By
Sadaf Knight
|
March 15, 2021

The American Rescue Plan's Impact on Florida

This post was last updated on September 29, 2021. As new policies are announced, FPI will update this page.

As Florida’s response to COVID-19 takes front and center, concern grows for low-income families who struggle to take precautions against the spread of the virus. Although Congress has passed the Families First Coronavirus Response Act to address, at least in part,  the public health crisis and economic fallout from COVID-19, many barriers continue to keep struggling families from accessing the assistance they need during the pandemic. As Florida initiates policies implementing the Act and addressing other barriers to the safety net, FPI will update this form. When available, hyperlinks are provided to agency documents or statements that provide greater detail  about the new policy.

On March 22, 2020, FPI and 44 other organizations sent a letter to Governor DeSantis, leadership in the Legislature and agency heads to urge action on 47 specific policy changes to reduce unnecessary barriers for Florida’s safety net programs in response to the COVID-19 pandemic. See the letter here.

On March 12, 2021, President Biden signed the American Rescue Plan Act into law. This sweeping $1.9 trillion bill provides aid to states, local governments, tribal nations, families, children, workers, and individuals to address the ongoing health and economic impacts of COVID-19. Although some economic activity has resumed, Floridians continue to face severe hardships - with persistent unemployment and continued job losses, many are unable to meet their daily needs, afford their rent, or put food on the table. The state’s overall recovery depends on the tourism and hospitality sector rebounding and a swift and widespread administration of the COVID-19 vaccine.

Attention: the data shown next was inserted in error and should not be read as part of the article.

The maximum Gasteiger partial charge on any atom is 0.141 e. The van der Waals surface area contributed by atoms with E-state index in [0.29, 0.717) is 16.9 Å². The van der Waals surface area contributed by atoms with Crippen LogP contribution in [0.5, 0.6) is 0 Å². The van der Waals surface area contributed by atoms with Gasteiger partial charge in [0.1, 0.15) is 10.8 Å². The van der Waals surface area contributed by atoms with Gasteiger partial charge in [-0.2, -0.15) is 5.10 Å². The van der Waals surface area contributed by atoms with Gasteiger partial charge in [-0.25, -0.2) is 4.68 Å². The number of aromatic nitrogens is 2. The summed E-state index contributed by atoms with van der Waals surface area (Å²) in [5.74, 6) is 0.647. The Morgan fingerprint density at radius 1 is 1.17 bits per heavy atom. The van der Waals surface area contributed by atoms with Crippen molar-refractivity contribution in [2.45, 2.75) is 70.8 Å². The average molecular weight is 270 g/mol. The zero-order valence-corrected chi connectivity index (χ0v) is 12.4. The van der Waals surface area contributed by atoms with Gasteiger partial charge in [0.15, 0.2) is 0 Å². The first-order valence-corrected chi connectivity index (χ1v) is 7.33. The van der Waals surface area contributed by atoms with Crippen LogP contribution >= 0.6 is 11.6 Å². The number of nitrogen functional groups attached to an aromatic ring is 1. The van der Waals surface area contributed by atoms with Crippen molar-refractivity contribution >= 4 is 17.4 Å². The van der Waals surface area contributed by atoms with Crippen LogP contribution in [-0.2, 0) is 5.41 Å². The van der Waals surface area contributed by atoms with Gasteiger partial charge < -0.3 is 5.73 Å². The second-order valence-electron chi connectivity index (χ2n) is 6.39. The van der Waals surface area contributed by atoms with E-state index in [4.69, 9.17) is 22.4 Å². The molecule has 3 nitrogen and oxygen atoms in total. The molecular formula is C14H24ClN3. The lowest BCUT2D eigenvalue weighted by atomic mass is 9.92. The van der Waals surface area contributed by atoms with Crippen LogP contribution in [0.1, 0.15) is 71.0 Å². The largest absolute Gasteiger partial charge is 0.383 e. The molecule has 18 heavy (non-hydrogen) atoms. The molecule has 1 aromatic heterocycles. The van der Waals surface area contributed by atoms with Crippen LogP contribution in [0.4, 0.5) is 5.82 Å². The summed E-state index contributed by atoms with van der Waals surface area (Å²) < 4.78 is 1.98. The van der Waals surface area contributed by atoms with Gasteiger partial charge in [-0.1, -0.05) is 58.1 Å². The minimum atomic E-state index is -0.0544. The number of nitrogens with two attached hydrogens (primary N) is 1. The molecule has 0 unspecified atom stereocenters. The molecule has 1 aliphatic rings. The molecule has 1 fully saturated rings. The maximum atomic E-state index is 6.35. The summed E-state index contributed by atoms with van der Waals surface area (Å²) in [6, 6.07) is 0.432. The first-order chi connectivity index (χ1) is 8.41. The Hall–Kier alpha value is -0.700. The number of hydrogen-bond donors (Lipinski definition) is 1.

The American Rescue Plan Act will be a lifeline for state governments to avoid deep funding cuts for public services and expand critical programs like Medicaid, unemployment insurance, and nutrition benefits. For individuals and families, the resources provided in the Act will provide thousands of dollars in direct benefits, making the difference between people having a roof over their heads and food on the table or facing homelessness and hunger. Nationally, it is estimated that poverty will be reduced by more than one-third, and even more for individuals who are Black, of Latin American descent, and children.  

The table below provides details on the major provisions of the Act and their impact in Florida.

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